Philosophical Studies

, Volume 172, Issue 12, pp 3335–3355 | Cite as

Bargaining and the impartiality of the social contract



The question of what a group of rational agents would agree on were they to deliberate on how to organise society is central to all hypothetical social contract theories. If morality is to be based on a social contract, we need to know the terms of this contract. One type of social contract theory, contractarianism, aims to derive morality from rationality alone. Contractarians need to show, amongst other things, that rational and self-interested individuals would agree on an impartial division of a cooperative surplus. But it is often claimed that contractarians cannot show this without introducing moral assumptions. This paper argues that on the right understanding of the question contractarians are asking, these worries can be answered. Without relying on moral assumptions, the paper offers a novel derivation of symmetry, which is the axiom responsible for the impartiality of the most famous economic bargaining solutions appealed to by contractarians.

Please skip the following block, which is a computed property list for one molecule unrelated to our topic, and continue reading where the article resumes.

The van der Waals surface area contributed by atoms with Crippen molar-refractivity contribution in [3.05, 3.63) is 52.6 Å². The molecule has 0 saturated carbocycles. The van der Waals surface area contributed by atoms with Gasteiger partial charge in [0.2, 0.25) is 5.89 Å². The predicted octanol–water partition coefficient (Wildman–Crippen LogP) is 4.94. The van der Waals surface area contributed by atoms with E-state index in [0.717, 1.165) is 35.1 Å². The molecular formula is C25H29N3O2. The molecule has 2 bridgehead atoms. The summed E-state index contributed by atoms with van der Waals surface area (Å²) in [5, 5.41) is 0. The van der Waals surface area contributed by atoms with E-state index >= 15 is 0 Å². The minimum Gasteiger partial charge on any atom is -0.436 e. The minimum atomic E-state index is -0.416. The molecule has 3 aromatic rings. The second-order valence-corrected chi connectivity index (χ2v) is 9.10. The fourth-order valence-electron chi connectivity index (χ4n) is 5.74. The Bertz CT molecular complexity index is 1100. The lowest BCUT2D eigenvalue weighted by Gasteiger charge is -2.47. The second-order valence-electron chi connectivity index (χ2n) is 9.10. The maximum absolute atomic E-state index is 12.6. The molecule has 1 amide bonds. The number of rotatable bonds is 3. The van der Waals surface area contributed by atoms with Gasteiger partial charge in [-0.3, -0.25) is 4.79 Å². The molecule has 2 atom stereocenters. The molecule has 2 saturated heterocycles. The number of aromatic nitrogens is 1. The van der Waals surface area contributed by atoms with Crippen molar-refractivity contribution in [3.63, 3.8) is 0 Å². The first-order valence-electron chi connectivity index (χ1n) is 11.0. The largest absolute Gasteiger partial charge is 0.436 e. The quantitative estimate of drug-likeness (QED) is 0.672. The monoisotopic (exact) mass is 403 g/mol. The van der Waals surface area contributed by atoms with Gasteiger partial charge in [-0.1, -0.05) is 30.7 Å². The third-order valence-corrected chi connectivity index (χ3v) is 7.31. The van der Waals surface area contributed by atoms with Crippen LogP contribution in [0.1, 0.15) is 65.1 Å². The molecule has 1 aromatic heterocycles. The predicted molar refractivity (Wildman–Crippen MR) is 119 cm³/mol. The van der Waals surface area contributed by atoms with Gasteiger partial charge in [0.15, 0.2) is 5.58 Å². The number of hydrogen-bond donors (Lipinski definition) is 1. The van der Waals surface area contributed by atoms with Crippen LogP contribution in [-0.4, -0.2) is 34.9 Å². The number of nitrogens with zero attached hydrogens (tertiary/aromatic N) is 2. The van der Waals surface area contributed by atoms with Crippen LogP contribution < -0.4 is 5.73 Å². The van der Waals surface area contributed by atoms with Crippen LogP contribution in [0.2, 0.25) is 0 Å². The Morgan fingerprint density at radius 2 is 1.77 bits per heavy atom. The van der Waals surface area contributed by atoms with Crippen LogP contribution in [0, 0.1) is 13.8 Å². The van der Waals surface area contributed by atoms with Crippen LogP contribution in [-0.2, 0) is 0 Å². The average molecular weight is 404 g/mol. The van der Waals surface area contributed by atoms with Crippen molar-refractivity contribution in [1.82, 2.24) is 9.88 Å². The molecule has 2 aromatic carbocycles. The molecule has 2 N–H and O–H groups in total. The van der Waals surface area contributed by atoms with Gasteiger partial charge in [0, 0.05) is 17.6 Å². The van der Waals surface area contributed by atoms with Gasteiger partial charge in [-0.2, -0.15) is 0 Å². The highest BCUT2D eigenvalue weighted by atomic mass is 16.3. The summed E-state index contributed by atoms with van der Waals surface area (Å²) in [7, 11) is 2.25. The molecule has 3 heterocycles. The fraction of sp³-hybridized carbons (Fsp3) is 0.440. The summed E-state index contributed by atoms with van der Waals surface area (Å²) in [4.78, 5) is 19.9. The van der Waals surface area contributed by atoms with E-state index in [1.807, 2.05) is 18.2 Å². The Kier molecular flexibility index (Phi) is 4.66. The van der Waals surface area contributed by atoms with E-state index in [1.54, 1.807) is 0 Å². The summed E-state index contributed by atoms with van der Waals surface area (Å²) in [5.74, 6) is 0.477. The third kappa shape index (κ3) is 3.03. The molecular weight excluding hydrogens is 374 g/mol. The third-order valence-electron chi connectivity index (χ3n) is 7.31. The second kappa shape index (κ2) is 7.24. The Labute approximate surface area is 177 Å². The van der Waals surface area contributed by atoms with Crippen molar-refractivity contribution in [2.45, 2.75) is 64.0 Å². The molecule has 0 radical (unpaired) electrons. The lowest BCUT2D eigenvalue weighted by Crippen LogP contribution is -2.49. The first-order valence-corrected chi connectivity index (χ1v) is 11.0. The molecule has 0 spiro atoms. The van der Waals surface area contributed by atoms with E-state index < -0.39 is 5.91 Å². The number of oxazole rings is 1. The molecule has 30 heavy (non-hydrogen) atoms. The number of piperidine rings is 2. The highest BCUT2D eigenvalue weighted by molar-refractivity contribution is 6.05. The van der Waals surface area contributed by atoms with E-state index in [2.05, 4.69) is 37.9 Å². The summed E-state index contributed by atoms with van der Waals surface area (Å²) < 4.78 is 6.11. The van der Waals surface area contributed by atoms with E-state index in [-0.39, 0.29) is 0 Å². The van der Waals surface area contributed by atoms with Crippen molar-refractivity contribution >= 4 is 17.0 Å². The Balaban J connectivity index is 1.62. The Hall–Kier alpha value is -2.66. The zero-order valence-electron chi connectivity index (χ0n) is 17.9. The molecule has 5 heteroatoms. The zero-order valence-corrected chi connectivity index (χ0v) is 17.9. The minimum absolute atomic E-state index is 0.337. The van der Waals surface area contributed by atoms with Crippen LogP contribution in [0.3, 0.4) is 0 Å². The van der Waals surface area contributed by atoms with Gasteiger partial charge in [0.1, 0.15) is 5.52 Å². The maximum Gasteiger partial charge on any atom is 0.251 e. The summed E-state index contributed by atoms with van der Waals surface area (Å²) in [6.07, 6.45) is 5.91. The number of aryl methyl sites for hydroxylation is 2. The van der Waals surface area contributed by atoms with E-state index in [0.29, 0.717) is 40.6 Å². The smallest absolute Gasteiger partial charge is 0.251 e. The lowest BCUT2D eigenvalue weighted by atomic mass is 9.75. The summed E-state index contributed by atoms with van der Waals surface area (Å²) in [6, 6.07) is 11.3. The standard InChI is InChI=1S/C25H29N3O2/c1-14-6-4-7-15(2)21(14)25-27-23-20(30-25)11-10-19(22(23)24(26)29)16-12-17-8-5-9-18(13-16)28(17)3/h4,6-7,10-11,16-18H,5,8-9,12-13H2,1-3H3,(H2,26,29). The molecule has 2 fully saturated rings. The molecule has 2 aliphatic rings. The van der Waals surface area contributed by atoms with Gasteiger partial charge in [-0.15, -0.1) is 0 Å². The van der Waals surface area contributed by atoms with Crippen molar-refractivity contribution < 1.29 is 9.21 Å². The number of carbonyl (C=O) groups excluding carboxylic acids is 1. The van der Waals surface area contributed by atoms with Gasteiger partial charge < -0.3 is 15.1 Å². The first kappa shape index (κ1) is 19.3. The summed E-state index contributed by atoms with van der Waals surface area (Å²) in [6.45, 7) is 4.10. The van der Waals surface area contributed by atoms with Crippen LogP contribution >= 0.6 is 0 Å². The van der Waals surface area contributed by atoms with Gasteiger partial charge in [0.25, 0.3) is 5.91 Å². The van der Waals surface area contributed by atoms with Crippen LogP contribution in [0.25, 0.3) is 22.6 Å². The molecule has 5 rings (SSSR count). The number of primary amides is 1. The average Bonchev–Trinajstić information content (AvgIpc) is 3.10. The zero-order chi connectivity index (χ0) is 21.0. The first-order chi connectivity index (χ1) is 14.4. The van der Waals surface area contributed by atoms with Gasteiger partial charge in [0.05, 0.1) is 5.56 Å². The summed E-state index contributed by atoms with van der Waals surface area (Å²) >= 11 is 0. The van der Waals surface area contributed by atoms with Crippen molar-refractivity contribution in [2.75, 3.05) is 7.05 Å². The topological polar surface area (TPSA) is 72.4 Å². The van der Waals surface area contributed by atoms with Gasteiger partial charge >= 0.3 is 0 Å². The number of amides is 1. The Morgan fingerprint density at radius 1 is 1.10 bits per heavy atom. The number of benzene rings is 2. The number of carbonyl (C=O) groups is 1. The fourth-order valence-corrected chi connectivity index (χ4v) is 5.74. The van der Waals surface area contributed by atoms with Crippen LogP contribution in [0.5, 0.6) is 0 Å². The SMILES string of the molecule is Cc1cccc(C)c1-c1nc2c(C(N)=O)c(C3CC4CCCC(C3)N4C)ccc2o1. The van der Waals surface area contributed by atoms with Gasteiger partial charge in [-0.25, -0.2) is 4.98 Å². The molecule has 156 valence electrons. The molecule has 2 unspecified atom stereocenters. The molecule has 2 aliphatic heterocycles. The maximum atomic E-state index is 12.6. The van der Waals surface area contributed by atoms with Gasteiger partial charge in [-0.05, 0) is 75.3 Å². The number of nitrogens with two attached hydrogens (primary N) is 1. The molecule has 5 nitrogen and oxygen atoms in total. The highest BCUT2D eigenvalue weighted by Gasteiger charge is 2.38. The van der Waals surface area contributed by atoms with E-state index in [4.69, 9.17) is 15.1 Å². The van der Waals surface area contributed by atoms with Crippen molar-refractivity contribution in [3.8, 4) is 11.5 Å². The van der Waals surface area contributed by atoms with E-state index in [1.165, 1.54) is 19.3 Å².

Contractarianism Game theory Bargaining Symmetry 



I would like to thank Arthur Ripstein, Olivier Roy, Sergio Tenenbaum, and Joseph Heath for helpful feedback on drafts of this paper. An audience at LMU Munich also provided helpful comments, and I benefitted from conversation with David Gauthier. I am grateful for travel funding from the International Balzan Prize Foundation as part of Ian Hacking’s ‘Styles of Reasoning’ project.


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© Springer Science+Business Media Dordrecht 2015

Authors and Affiliations

  1. 1.Department of PhilosophyUniversity of TorontoTorontoCanada

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